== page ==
Personal Services Income (PSI) is ordinary or statutory income that has resulted from an individual’s personal efforts and skills; income that is intended as a reward. It is a way to combine company and trust structures to transfer income from one person to lower tax rate entities or family members. Deciding whether your income is PSI involves inspecting each of your contracts or invoices, weighing up what percentage of the income was received for labour, skills or expertise, and looking at which salary and wages as an employee are not affected by the PSI rule.
Personal Services Income (PSI) can appear complicated but it’s a matter of breaking down your income and clarifying how much you earned for what type of work. Ensuring you get the most out of your hard work and follow the rules of PSI is important to the team at Curve Accountants. Read on to understand more about Personal Service Income and how it affects you.
What Is PSI?
The ATO states that PSI is when more than 50% of your income is earned for your efforts or personal skills. If this is true of your income, then all income received is PSI. If this is not the case, then none of the income is PSI.
Once your income is classified as PSI, it must be determined whether income is for an individual or if the individual is actually operating a business. This is because businesses can have both PSI and non-PSI income. Subsequently, it is not always a concept spread across a business.
To have your income classed as Personal Service Income, it must be:
- Generated by personal effort and skills
- Must not be generated by product sales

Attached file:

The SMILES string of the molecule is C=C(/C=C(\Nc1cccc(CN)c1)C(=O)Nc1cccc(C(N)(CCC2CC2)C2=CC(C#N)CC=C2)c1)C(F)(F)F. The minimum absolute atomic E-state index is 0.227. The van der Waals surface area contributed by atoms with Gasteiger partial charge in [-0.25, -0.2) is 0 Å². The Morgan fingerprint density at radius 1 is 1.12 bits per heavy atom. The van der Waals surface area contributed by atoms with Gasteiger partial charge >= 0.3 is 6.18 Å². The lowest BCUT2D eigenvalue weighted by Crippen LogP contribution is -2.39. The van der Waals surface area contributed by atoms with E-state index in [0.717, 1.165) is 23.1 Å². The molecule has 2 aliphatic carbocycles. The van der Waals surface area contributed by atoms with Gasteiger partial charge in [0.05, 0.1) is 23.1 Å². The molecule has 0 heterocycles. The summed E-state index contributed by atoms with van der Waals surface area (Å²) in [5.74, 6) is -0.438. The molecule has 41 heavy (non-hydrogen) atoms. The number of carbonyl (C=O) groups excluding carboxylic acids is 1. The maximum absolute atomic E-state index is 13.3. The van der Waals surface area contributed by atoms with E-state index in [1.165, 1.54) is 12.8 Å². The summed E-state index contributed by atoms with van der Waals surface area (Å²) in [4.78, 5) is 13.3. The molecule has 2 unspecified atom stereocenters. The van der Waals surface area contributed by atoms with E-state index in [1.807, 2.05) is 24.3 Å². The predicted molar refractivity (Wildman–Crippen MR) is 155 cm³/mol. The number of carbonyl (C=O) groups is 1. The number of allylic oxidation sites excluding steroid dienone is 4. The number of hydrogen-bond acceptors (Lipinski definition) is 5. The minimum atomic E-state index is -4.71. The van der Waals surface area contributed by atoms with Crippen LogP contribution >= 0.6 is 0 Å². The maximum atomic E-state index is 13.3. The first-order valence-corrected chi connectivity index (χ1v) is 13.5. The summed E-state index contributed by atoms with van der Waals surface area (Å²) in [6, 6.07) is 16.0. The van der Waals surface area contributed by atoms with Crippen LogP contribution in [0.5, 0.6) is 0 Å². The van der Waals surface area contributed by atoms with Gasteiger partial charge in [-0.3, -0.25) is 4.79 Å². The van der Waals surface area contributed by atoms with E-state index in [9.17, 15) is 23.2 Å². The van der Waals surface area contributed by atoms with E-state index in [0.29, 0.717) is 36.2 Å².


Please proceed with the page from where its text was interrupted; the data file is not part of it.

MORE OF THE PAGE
- Must not be generated by the operation of certain equipment
How Does PSI Affect Me?
You do not earn PSI if your income comes from the sale or supply of finished goods, whether you made them or not, from an asset that produces income, or from licencing your intellectual property. PSI is receivable even if you’re not a sole trader. In this case, when PSI is produced through a company, trust or partnership, the income will be treated as your individual income for tax purposes.
Some common industries, trades or professions that PSI can be earned in are engineers, medical and financial professionals, information technology consultants and construction workers.
If you receive only salary and wages as an employee or certain other types of income, your income will not be affected by the 50% based PSI rule. However, when operating through an entity such as a partnership or trust as an employee of that entity, the PSI rules may apply.
When the PSI rule does not apply to your income, your business is a personal services business (PSB). There are no alterations to your tax obligations here.
Rules surrounding PSI ensure people do not divert income from personal services to reduce or defer their income tax through companies, trusts or partnerships. This improves the integrity and equity of the tax system. At Curve Accountants, we will support you when determining whether your income is PSI. We are experienced in dealing with PSI and can examine your income for you and assist you in reporting PSI correctly and claiming appropriate deductions.
Understanding Personal Service Income
Knowing what Personal Service Income is and how it affects you is important to ensure you are claiming the correct income as PSI. Businesses also must understand PSI to ensure tax return obligations and Pay As You Go (PAYG) withholding obligations are performed legally.
The accountants at Curve Accountants are trained and experienced in Personal Service Income and will provide you with support to ensure your income is organised effectively and correctly. Make an appointment to discuss with us how we can help you.